When Tito came to power, this history was not lost on him as it appears to be lost on Johnstone, even as she celebrates his accomplishments. Tito’s Yugoslavia, in one respect, was a marked effort on the part of the regime to avoid repeating the Serbian-domination of the preceding decades. Vojvodina and Kosovo were established as autonomous regions within the federation, which while remaining “attached” to Serbia proper enjoyed a status nearly wholly equal to that of the other republics. Likewise, the preservation of the borders of Bosnia-Herzegovina (little changed since about the 14th century, despite the claims of certain nationalist chauvinists that Bosnia was a “creation” of the Communist or current Western regime) was a pointed effort at keeping this republic an independent balance to both the nationalist aspirations of certain elements within the Croatian and Serbian establishment respectively. In addition, Tito attempted repeatedly, through a process of “affirmative action”, to rid the Yugoslav National Army’s (YNA) officer corps of its distinctly Serbian character. It was to this end that the Territorial Defense Forces were created—independent military bodies in each of the respective republics that were meant to serve as a balance to the central administration of YNA. 5
All of this it seems is lost on Johnstone. Indeed, while repudiating the nationalist policies of the Tudjman regime in Croatia, for instance, she is all but oblivious to the events in Serbia which predated these policies. Slobodan Milosevic’s rise to power, from 1987 onwards in particular, was a tightly executed effort at rolling back all of the Titoist policies towards creating an equitable, and truly “Yugoslav” union. Having clearly understood the political implications of the 1986 Memorandum of the Serbian Academy of Sciences and Arts, which would come to enjoy the status of a Serbian nationalist policy agenda for the next fifteen years, Milosevic set about acting on all the fears and myths promulgated therein. The Serbs were a persecuted people all over Yugoslavia, the Serbian state was being systematically robbed of its revenues by Slovenia and Croatia, the “Serbian Question” within Yugoslavia could only be resolved by the incorporation of all Serbs within the territories of an expanded, greater Serbian state and so on.6 Anyone familiar with Milosevic’s pronouncements and policies during the 90s should readily recognize these talking points.
Milosevic was a shrewd strategist and used the vacuum of power left by Tito’s death, as well the economic crisis of the 80s, to elevate himself to power by playing on the fears of Serbian Yugoslavs. Staged demonstrations and conflicts in Kosovo, Vojvodina and Montenegro resulted in the ousting of the respective governments of those regions and the installation of Milosevic loyalists (under the guise of an “anti-bureaucratic revolution).7 As the events of 1990-92 took their course, Milosevic took his: the YNA was purged of its non-Serbian leadership, Serbian extremists in Croatia and Bosnia were armed, similar movements mobilized in Serbia (i.e. Seselj and his men), the Territorial Defense Forces in Bosnia, in particular, were almost completely demobilized, while his grip on the media increasingly tightened. Vojvodina and Kosovo were incorporated into Serbia proper, and Milosevic moved to eliminate internal dissent with calculated brutality—persecuting national minorities, such as the Albanians in Kosovo, and assassinating political opponents. By the time the war in Bosnia had begun, with the YNA and “volunteers” from Serbia wholly involved, Milosevic openly met and discussed with his Croatian counterpart the partition of Bosnia along Serb-Croat lines. The Bosniaks would be expelled, exterminated or provided with a “rump” Bosnia that would shortly be incorporated by one of the larger wholes anyway.8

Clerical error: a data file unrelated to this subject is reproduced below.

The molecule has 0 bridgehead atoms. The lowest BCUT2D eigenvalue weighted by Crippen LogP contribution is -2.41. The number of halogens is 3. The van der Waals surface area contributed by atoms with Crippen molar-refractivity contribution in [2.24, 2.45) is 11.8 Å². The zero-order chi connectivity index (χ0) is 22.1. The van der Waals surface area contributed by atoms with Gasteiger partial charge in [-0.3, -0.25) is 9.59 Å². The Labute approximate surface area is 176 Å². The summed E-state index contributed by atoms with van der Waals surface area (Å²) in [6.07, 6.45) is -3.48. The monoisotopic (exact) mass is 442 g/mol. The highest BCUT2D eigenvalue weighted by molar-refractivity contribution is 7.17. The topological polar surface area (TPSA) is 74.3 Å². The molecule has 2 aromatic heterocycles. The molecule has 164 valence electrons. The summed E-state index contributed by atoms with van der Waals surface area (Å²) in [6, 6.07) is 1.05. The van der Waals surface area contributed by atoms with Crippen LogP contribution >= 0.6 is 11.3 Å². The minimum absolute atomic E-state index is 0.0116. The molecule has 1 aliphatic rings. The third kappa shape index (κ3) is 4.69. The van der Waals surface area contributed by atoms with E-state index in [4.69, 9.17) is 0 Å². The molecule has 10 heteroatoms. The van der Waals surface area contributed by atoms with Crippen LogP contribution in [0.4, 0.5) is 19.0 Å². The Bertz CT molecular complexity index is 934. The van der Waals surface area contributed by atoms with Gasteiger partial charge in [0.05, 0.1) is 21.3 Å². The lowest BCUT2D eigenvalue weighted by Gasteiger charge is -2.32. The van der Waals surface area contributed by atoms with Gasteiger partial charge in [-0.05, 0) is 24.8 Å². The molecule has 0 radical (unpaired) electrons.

It was a wholesale reversal of everything that Tito’s Yugoslav had been predicated upon. Johnstone may be right that even in 1990 most Yugoslavs would have preferred to keep the country intact; what she doesn’t address, however, is whether that Yugoslavia would have had any resemblance whatsoever to its Titoist precedent. When the first democratic elections were held in 1990, they brought to power in Croatia, Slovenia and Bosnia and Herzegovina parties that were explicitly predicated on, above all, resisting the Milosevic-regime in Serbia. For all their faults, the critics of the Milosevic regime were proved ultimately correct by the Milosevic sponsored wars in Slovenia, Croatia, Bosnia-Herzegovina and Kosovo: the regime had become a Serbian-nationalist enterprise intent on using violence to advance its goals.
There is no one reason for the dissolution of Yugoslavia. It was not entirely the result of Western intervention nor was it entirely the fault of Milosevic and his followers. After all, neither could have succeeded without the existence of the other and both were predicated upon the historical legacies and contradictions of the broader Yugoslav experience. However, it is also true that the nationalist establishment within Serbia, in particular, followed a path that was qualitatively different from even that pursued by the regime in Zagreb.